The Counselling Centre
Conversation is our primary method of expressing our ideas, opinions, wishes, and feeling to others around us. And as social beings, it is also how we establish friendships and potentially maintain them for a lifetime (or at least a few years while we are in university).
Unfortunately, good, clear communication is a skill we are rarely taught in our families or at school. It is usually as relationships begin to get more complex in our early adult years that we become aware of any deficiencies in expressing ourselves clearly and directly, and in responding to others appropriately.
Psychologists, counsellors, therapists, clergy and people working in social services are trained to listen and respond effectively and helpfully in ways that move the conversation forward and lead to resolution. These skills, however, need not be the exclusive tools of professional care-givers. We can all benefit by learning these skills and practicing them in our everyday relationships.
Communication of any kind involves a Sender (Speaker) and a Receiver (Listener). The message may be clear and straight forward in the Sender's opinion, but if the Receiver misunderstands or applies her own interpretation or "take" on it, the meaning or intent of the message may be lost or distorted. How often do we say something and then are bewildered as the other person leaps to an assumption or conclusion that is way off what we intended to convey? And then, if we are offended, the whole thing can go downhill from there!
Here are some easy tips to improve your communication skills:
In general, people are easily distracted - unfortunate, but true. Develop the habit of "catching" yourself when your thoughts wander - especially when you are with others. This will require discipline, attention and practice. However, focus and concentration aren't the only issues. Our natural impulse is to filter information through our own experiences. This can be a big problem! No two people possess identical perspectives. Therefore all information is subject to interpretation. These biases can be the foundation for minor communication problems or larger interpersonal difficulties. Keep in mind that the point of most conversations is an exchange of ideas, not a competition to be won or lost. It is usually more important to understand the perspective of the person you are taking with than to have one person "agree" with the other.
The primary obstacle to listening is TALKING! If you interrupt, ramble on, or dominate a social interaction you will disrupt any chance of really knowing what is on someone's mind. It doesn't take long for someone to disengage from a conversation if they aren't allowed to express themselves. If you tend to give speeches or soliloquies, consciously try to shorten your comments - you will be amazed at how much more engaging a conversation can be when the other person feels like a part of it!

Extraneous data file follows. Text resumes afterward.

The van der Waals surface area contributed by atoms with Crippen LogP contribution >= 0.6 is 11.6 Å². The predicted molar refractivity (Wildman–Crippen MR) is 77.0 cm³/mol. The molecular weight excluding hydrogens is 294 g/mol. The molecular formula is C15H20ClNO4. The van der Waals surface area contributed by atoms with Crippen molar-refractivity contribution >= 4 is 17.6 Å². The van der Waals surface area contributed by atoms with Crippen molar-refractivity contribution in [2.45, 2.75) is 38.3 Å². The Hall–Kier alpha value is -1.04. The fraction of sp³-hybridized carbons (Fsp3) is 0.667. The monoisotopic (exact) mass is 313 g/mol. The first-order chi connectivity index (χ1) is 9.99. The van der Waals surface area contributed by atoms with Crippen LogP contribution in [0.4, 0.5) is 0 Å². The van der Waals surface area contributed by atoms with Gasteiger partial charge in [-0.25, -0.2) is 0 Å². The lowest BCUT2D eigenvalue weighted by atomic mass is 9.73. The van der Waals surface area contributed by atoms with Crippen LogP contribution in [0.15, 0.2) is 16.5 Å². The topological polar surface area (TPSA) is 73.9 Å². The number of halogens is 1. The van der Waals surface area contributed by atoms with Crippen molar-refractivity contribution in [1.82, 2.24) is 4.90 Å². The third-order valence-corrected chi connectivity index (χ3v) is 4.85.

Keep an Open Mind
Even the world's most successful people can learn something from everyone. Recognize that your reference points are biased by nature. Gain new reference points from the eyes of others. Again, often your goal should be to understand the other, not dominate or dismiss them.
Many people struggle to provide information in a clear concise manner. They may have valuable information and need a little help delivering it. Use open-ended questions to help clarify statements. Keep asking for a better explanation or more information. Don't be afraid to use non-verbal questioning as someone is speaking. In other words, if you look interested while they are speaking more often than not they will respond with more information.
When a person is done speaking, summarize the important points as you heard them. This process will help to gain agreement and most importantly help to identify any disconnects. So often two people will come away from a conversation after hearing the same words with a completely different interpretation of the conversation. The simple process of re-stating key points to make sure you understand is very important and will also let the other person know that you are interested in what he or she is saying.
Observe / Watch
Use non-verbal information to assess the situation and the conversation better. Body language is as important as the spoken word in communication. If the words are inconsistent with the expression on their face or their posture there may be another message that is not being verbally expressed.
Use I Statements
When you use an "I-statement" you are taking full responsibility for your statement. This helps to keep the door open for further dialogue. "You-statements" tend to be accusative ("You always…", "You never…”, "You are so….") and provoke defensive retorts or counter-attacks. These tend to shut down the exchange and are hurtful or angering. Use “I statements” to express your feelings by saying "I feel"…"I believe"..."In my opinion", etc.
The Counselling Centre offers individual and couples counselling to help with these issues. For more information, call The Counselling Centre at 902-420-5615 or drop by our office on the 4th floor of the Student Centre.